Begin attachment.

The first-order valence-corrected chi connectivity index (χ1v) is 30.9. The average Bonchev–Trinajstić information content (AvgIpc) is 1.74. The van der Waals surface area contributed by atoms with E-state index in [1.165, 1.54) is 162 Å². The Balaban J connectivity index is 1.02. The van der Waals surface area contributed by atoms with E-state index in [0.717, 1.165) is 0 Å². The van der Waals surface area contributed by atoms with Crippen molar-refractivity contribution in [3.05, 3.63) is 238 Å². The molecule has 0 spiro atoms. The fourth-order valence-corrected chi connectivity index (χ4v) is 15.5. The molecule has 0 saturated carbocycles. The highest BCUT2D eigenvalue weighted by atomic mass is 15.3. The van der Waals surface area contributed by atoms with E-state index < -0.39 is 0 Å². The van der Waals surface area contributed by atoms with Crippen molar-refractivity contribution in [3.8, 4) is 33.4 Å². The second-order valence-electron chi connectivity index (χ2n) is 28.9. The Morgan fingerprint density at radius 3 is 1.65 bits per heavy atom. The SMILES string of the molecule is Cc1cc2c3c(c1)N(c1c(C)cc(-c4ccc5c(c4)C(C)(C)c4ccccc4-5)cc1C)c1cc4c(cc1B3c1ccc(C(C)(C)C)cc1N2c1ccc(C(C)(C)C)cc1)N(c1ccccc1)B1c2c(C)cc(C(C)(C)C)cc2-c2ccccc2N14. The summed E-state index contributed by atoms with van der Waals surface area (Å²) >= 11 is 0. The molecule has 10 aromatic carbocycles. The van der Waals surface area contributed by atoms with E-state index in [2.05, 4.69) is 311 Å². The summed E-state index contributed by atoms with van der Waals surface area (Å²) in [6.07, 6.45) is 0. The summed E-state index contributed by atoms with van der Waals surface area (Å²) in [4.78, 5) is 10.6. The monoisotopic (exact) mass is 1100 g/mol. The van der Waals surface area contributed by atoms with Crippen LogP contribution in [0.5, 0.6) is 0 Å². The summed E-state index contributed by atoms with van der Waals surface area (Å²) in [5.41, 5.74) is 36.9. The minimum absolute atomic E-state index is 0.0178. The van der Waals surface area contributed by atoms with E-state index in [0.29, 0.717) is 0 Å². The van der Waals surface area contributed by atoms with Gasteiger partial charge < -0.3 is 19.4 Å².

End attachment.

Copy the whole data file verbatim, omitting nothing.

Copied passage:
The first-order valence-corrected chi connectivity index (χ1v) is 30.9. The average Bonchev–Trinajstić information content (AvgIpc) is 1.74. The van der Waals surface area contributed by atoms with E-state index in [1.165, 1.54) is 162 Å². The Balaban J connectivity index is 1.02. The van der Waals surface area contributed by atoms with E-state index in [0.717, 1.165) is 0 Å². The van der Waals surface area contributed by atoms with Crippen molar-refractivity contribution in [3.05, 3.63) is 238 Å². The molecule has 0 spiro atoms. The fourth-order valence-corrected chi connectivity index (χ4v) is 15.5. The molecule has 0 saturated carbocycles. The highest BCUT2D eigenvalue weighted by atomic mass is 15.3. The van der Waals surface area contributed by atoms with E-state index < -0.39 is 0 Å². The van der Waals surface area contributed by atoms with Crippen molar-refractivity contribution in [3.8, 4) is 33.4 Å². The second-order valence-electron chi connectivity index (χ2n) is 28.9. The Morgan fingerprint density at radius 3 is 1.65 bits per heavy atom. The SMILES string of the molecule is Cc1cc2c3c(c1)N(c1c(C)cc(-c4ccc5c(c4)C(C)(C)c4ccccc4-5)cc1C)c1cc4c(cc1B3c1ccc(C(C)(C)C)cc1N2c1ccc(C(C)(C)C)cc1)N(c1ccccc1)B1c2c(C)cc(C(C)(C)C)cc2-c2ccccc2N14. The summed E-state index contributed by atoms with van der Waals surface area (Å²) >= 11 is 0. The molecule has 10 aromatic carbocycles. The van der Waals surface area contributed by atoms with E-state index in [2.05, 4.69) is 311 Å². The summed E-state index contributed by atoms with van der Waals surface area (Å²) in [6.07, 6.45) is 0. The summed E-state index contributed by atoms with van der Waals surface area (Å²) in [4.78, 5) is 10.6. The monoisotopic (exact) mass is 1100 g/mol. The van der Waals surface area contributed by atoms with Crippen LogP contribution in [0.5, 0.6) is 0 Å². The summed E-state index contributed by atoms with van der Waals surface area (Å²) in [5.41, 5.74) is 36.9. The minimum absolute atomic E-state index is 0.0178. The van der Waals surface area contributed by atoms with E-state index in [0.29, 0.717) is 0 Å². The van der Waals surface area contributed by atoms with Gasteiger partial charge < -0.3 is 19.4 Å².